You’re out of line, Scotch pine!

The Nature Conservancy of Canada would like to send a huge “thank you!” for helping us cut down invasive Scotch pine at the Riverbend property on October 27!

With your help our small but mighty group spent a mild fall day removing small and mid-sized Scotch pines from about 1.5 acres (0.6 ha) of forest and meadow. By removing these invasive trees we made space for native plants (like those scattered white pine!) to grow, and the brush piles we built will create new habitat for birds and other wildlife.

Thank you!


Walking through the Nature Conservancy of Canada (NCC)’s Riverbend property, visitors can see why the area is so special: a long stretch of high quality shoreline along the Maitland River; cliffs that host old, slow-growing cedars; deciduous forests containing southern species, such as common hackberry and northern spice-bush. Unfortunately, the property also hosts an unwelcome visitor: Scotch pine.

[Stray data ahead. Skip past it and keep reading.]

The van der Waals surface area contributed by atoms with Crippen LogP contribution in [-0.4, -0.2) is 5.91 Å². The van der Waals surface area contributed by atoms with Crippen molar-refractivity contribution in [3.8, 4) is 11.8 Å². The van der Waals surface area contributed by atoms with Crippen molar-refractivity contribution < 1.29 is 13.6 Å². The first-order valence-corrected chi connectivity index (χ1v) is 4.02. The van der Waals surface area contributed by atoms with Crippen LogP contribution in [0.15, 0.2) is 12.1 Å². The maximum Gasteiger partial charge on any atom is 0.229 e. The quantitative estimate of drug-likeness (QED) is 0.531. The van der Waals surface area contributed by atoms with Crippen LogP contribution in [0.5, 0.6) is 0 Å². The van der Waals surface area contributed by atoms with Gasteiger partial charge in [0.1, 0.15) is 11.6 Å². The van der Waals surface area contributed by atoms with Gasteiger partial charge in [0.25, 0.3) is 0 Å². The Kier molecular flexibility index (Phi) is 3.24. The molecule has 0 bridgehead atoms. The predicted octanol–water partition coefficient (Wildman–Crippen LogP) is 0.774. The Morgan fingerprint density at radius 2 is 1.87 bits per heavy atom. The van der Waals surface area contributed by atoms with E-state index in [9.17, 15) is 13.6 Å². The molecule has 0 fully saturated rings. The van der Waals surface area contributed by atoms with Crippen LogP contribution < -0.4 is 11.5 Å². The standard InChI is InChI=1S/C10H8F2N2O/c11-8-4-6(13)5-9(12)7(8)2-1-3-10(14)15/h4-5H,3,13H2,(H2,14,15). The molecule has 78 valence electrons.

Scotch pine (or, if you prefer – Scots pine) was originally brought over from Europe to help stabilize soil and reduce erosion. Unfortunately, the species was a bit too hardy, and today Scotch pine is considered an invasive species throughout eastern North America. Regenerating Scotch pine fills in open areas and crowds out the native plants that should be growing there. On the Riverbend property, it has established along the trail sides and we need your help to get rid of it!

On Friday, October 27, we’re looking for volunteers to help us remove this invasive tree from the trailside. We’ll be cutting down small Scotch pine using hand saws and loppers. NCC will provide gloves and tools, but feel free to bring your own. To learn more or to sign up, please visit:

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